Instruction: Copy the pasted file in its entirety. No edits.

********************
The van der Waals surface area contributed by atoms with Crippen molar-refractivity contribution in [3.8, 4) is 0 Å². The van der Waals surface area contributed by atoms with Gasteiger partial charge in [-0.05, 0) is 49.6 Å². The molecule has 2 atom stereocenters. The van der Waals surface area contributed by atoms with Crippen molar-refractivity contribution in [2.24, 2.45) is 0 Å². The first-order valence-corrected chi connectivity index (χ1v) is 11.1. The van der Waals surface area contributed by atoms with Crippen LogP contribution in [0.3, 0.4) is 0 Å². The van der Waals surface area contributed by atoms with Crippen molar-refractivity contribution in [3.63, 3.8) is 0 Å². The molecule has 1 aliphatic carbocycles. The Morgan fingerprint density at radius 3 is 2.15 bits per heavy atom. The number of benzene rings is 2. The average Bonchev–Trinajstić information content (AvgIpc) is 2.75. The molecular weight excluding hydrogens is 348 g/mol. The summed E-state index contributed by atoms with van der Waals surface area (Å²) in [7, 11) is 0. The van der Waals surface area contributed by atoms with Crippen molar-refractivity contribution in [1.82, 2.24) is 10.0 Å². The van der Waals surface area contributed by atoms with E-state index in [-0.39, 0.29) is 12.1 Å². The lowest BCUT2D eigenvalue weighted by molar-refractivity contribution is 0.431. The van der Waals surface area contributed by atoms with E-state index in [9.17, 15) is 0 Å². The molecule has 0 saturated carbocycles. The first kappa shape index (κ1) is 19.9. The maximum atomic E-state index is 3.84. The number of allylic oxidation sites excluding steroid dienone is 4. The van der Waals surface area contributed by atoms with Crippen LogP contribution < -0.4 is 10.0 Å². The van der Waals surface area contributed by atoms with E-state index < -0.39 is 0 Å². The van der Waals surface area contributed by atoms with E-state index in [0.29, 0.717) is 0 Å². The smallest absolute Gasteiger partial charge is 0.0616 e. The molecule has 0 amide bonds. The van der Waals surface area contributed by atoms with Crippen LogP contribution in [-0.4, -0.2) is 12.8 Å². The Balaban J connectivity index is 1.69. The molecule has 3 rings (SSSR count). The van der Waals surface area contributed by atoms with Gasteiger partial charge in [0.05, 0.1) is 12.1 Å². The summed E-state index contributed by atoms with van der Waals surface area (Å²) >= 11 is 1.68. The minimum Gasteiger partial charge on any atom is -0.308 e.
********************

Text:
The van der Waals surface area contributed by atoms with Crippen molar-refractivity contribution in [3.8, 4) is 0 Å². The van der Waals surface area contributed by atoms with Gasteiger partial charge in [-0.05, 0) is 49.6 Å². The molecule has 2 atom stereocenters. The van der Waals surface area contributed by atoms with Crippen molar-refractivity contribution in [2.24, 2.45) is 0 Å². The first-order valence-corrected chi connectivity index (χ1v) is 11.1. The van der Waals surface area contributed by atoms with Crippen LogP contribution in [0.3, 0.4) is 0 Å². The van der Waals surface area contributed by atoms with Crippen molar-refractivity contribution in [3.63, 3.8) is 0 Å². The molecule has 1 aliphatic carbocycles. The Morgan fingerprint density at radius 3 is 2.15 bits per heavy atom. The number of benzene rings is 2. The average Bonchev–Trinajstić information content (AvgIpc) is 2.75. The molecular weight excluding hydrogens is 348 g/mol. The summed E-state index contributed by atoms with van der Waals surface area (Å²) in [7, 11) is 0. The van der Waals surface area contributed by atoms with Crippen molar-refractivity contribution in [1.82, 2.24) is 10.0 Å². The van der Waals surface area contributed by atoms with E-state index in [-0.39, 0.29) is 12.1 Å². The lowest BCUT2D eigenvalue weighted by molar-refractivity contribution is 0.431. The van der Waals surface area contributed by atoms with E-state index in [9.17, 15) is 0 Å². The molecule has 0 saturated carbocycles. The first kappa shape index (κ1) is 19.9. The maximum atomic E-state index is 3.84. The number of allylic oxidation sites excluding steroid dienone is 4. The van der Waals surface area contributed by atoms with Crippen LogP contribution < -0.4 is 10.0 Å². The van der Waals surface area contributed by atoms with E-state index < -0.39 is 0 Å². The van der Waals surface area contributed by atoms with E-state index in [0.29, 0.717) is 0 Å². The smallest absolute Gasteiger partial charge is 0.0616 e. The molecule has 0 amide bonds. The van der Waals surface area contributed by atoms with Crippen LogP contribution in [-0.4, -0.2) is 12.8 Å². The Balaban J connectivity index is 1.69. The molecule has 3 rings (SSSR count). The van der Waals surface area contributed by atoms with Gasteiger partial charge in [0.05, 0.1) is 12.1 Å². The summed E-state index contributed by atoms with van der Waals surface area (Å²) >= 11 is 1.68. The minimum Gasteiger partial charge on any atom is -0.308 e.